Christian WeiskeUsability: Anchors everywhere (22.10.2014, 15:58 UTC)

After adding clickable anchor links to every headline I longed for more: Make it possible to reference every paragraph and list item on my blog posts.

Adding IDs

The first step was adding an id attribute to every tag I wanted to link. Doing that manually is a pain, so I had to get it automated.

My idea was to take the ID of the previous headline and add some counting suffix. For example, the first paragraph following a headline with id="foo" would get id="foo-p1". Prefixing the number with a letter (p for paragraph, h for heading, l for list item) is necessary to keep the IDs stable when regenerating them. Adding a new list item does for example not change the numbers of the paragraphs.

The resulting code can be found in my pastebin: add ID attributes to all content tags of an xhtml page .

Showing clickable links

I followed the same pattern as before by adding empty anchor links at the end of a content tag:


I gave the content tags a position: relative and the anchor link tags position: absolute so I could put them at a position relative to the content tag.

Then they got a left position of -3ex and a padding of 3ex to keep them aligned to the content tag:

*[id] {
    /* make anchor links positionable */
    position: relative;
}

/* show IDs for anchors */
*[id]:hover > a.anchorlink:before {
    content: "\00B6";/* pilcrow */
    color: #888;
    font-size: smaller;
}
a.anchorlink {
    text-decoration: none;
    margin-left: 0.5em;
    font-size: smaller;
    position: absolute;
    top: 0px;
    left: -3ex;
    padding-right: 3ex;
    height: 100%;
}

Demo

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Cal EvansInterview with Ross Tuck (21.10.2014, 05:00 UTC)

Twitter: @rosstuck

Show Notes

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Brandon SavageIn Defense Of Self-Publishing (20.10.2014, 16:57 UTC)
Back in 2009, I signed a contract to write a book. The book was published by php|architect, and was called The PHP Playbook. It was published in 2011. Being my first book, I assumed that going the route of a traditional publisher made sense, but after publishing a book this way, I opted for self-publishing […]
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SitePoint PHPDrupal 8 Hooks and the Symfony Event Dispatcher (20.10.2014, 16:00 UTC)

With the incorporation of many Symfony components into Drupal in its 8th version, we are seeing a shift away from many Drupalisms towards more modern PHP architectural decisions. For example, the both loved and hated hook system is getting slowly replaced. Plugins and annotations are taking away much of the need for info hooks and the Symfony Event Dispatcher component is replacing some of the invoked hooks. Although they remain strong in Drupal 8, it’s very possible that with Drupal 9 (or maybe 10) hooks will be completely removed.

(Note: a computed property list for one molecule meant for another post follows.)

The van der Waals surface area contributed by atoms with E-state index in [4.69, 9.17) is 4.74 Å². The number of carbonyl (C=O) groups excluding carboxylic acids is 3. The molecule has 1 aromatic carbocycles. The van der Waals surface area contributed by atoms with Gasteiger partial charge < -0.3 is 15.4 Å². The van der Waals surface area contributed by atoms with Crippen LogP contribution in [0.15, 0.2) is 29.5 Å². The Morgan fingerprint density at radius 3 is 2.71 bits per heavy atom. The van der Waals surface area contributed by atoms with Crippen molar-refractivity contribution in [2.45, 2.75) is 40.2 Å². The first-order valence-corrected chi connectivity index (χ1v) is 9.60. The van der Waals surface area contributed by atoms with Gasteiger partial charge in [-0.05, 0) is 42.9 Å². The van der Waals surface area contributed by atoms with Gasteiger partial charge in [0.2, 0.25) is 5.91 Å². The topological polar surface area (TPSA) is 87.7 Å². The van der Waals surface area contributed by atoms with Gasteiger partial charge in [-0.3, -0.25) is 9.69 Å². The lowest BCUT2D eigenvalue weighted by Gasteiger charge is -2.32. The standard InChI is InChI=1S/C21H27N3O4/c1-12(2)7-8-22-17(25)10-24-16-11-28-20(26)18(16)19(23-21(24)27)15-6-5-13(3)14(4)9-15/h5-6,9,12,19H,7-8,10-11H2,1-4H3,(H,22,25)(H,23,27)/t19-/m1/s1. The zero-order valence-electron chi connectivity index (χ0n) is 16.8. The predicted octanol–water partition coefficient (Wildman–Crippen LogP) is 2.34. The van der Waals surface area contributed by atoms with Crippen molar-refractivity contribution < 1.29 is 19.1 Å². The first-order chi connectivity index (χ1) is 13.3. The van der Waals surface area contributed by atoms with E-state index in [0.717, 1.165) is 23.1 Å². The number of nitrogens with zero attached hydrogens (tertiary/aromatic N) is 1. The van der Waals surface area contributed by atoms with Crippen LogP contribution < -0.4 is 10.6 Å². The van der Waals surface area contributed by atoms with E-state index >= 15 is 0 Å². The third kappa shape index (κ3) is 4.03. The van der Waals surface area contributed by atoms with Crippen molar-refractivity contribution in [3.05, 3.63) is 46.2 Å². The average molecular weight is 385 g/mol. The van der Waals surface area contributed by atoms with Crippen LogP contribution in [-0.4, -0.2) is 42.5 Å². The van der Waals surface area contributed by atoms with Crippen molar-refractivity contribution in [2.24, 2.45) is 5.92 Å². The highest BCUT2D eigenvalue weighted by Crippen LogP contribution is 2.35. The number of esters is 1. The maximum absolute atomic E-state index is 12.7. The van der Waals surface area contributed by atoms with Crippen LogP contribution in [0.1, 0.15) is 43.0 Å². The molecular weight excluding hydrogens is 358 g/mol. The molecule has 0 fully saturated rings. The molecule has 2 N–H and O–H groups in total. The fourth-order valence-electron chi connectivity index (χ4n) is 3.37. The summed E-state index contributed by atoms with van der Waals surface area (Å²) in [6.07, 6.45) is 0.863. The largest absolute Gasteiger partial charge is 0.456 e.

In this article we are going to primarily look at how the Symfony Event Dispatcher component works in Drupal. Additionally, we will see also how to invoke and then implement a hook in Drupal 8 to achieve similar goals as with the former.

To follow along or to get quickly started, you can find all the code we work with here in this repository. You can just install the module and you are good to go. The version of Drupal 8 used is the first BETA release so it’s preferable to use that one to ensure compatibility. Alpha 15 should also work just fine. Let’s dive in.

What is the Event Dispatcher component?

A very good definition of the Event Dispatcher component can be found on the Symfony website:

The EventDispatcher component provides tools that allow your application components to communicate with each other by dispatching events and listening to them.

I recommend reading up on that documentation to better understand the principles behind the event dispatcher. You will get a good introduction to how it works in Symfony so we will not cover that here. Rather, we will see an example of how you can use it in Drupal 8.

Continue reading %Drupal 8 Hooks and the Symfony Event Dispatcher%

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Anthony FerraraEducate, Don't Mediate (20.10.2014, 16:00 UTC)
Recently, there has been a spout of attention about how to deal with eval(base64_decode("blah")); style attacks. A number of posts about "The Dreaded eval(base64_decode()) - And how to protect your site and visitors" have appeared lately. They have been suggesting how to mitigate the attacks. This is downright bad.
Read more »
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Michelangelo van DamFrom idea to production instantly (20.10.2014, 11:30 UTC)
I know you had it often: you had this crazy idea and worked out a quick prototype and want to share it with the world. So you start up your personal VMS or a VM in the cloud, push your code there and you're happy, all is working.

But this prototype, just like all the other prototypes, grows into a heavily used and very important tool and before you know it you're pushing updates a couple of times a day to production. This still sounds familiar?

And when you're really facing an important update of your code base, all of a sudden you need to spend additional attention to things like heartbleed, shellshock or any other important security exploit that requires immediate updates of all your servers and systems.

Coming from a systems engineering role in the early days of the millennium this shouldn't be a problem for me, but I've got such a passion for development I don't care anymore about everything underneath my code. As long as things are running my way, I rather opt for a full platform as a service (PaaS) than for an infrastructure as a service (IaaS).

What do I use? Microsoft Azure. Yes, I run most of my PHP on Windows, who would have thought that! The reason is simple. If I have my code on GitHub it takes me 5 minutes to create a new instance, hook up my GitHub account and have my application up-and-running in a cloud environment where I don't need to worry about the security of everything below my application. As long I've ensured my application is secured, I know I'm safe. Microsoft Azure will take care of all security below my application.